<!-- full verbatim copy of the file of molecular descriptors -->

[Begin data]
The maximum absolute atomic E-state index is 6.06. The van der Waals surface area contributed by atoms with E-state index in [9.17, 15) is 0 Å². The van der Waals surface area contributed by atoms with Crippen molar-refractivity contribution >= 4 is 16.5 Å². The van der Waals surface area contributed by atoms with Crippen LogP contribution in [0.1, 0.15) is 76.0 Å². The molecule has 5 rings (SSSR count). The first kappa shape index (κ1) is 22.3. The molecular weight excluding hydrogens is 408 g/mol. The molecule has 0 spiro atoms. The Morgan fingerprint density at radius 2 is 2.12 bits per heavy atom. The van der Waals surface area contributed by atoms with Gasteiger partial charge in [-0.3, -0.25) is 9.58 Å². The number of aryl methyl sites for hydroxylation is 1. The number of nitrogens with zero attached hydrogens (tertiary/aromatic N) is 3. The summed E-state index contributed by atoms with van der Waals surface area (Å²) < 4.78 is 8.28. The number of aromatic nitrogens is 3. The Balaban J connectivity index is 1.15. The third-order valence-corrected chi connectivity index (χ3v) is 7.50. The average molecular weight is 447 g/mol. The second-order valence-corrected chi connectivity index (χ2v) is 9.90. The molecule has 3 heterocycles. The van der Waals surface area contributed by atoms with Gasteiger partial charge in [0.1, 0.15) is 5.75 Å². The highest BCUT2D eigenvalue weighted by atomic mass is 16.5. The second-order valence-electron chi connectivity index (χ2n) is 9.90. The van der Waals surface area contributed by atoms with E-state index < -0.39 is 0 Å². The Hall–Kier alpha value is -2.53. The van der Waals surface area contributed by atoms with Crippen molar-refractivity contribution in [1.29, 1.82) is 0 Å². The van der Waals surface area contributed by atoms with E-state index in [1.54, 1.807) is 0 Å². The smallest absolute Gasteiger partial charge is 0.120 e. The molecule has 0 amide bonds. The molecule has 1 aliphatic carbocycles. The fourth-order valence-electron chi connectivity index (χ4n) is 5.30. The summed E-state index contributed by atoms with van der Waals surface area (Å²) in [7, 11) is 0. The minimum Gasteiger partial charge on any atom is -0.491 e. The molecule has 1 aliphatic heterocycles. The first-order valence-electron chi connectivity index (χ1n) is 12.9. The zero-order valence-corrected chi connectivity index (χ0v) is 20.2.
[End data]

The maximum absolute atomic E-state index is 6.06. The van der Waals surface area contributed by atoms with E-state index in [9.17, 15) is 0 Å². The van der Waals surface area contributed by atoms with Crippen molar-refractivity contribution >= 4 is 16.5 Å². The van der Waals surface area contributed by atoms with Crippen LogP contribution in [0.1, 0.15) is 76.0 Å². The molecule has 5 rings (SSSR count). The first kappa shape index (κ1) is 22.3. The molecular weight excluding hydrogens is 408 g/mol. The molecule has 0 spiro atoms. The Morgan fingerprint density at radius 2 is 2.12 bits per heavy atom. The van der Waals surface area contributed by atoms with Gasteiger partial charge in [-0.3, -0.25) is 9.58 Å². The number of aryl methyl sites for hydroxylation is 1. The number of nitrogens with zero attached hydrogens (tertiary/aromatic N) is 3. The summed E-state index contributed by atoms with van der Waals surface area (Å²) < 4.78 is 8.28. The number of aromatic nitrogens is 3. The Balaban J connectivity index is 1.15. The third-order valence-corrected chi connectivity index (χ3v) is 7.50. The average molecular weight is 447 g/mol. The second-order valence-corrected chi connectivity index (χ2v) is 9.90. The molecule has 3 heterocycles. The van der Waals surface area contributed by atoms with Gasteiger partial charge in [0.1, 0.15) is 5.75 Å². The highest BCUT2D eigenvalue weighted by atomic mass is 16.5. The second-order valence-electron chi connectivity index (χ2n) is 9.90. The van der Waals surface area contributed by atoms with E-state index < -0.39 is 0 Å². The Hall–Kier alpha value is -2.53. The van der Waals surface area contributed by atoms with Crippen molar-refractivity contribution in [1.29, 1.82) is 0 Å². The van der Waals surface area contributed by atoms with E-state index in [1.54, 1.807) is 0 Å². The smallest absolute Gasteiger partial charge is 0.120 e. The molecule has 0 amide bonds. The molecule has 1 aliphatic carbocycles. The fourth-order valence-electron chi connectivity index (χ4n) is 5.30. The summed E-state index contributed by atoms with van der Waals surface area (Å²) in [7, 11) is 0. The minimum Gasteiger partial charge on any atom is -0.491 e. The molecule has 1 aliphatic heterocycles. The first-order valence-electron chi connectivity index (χ1n) is 12.9. The zero-order valence-corrected chi connectivity index (χ0v) is 20.2.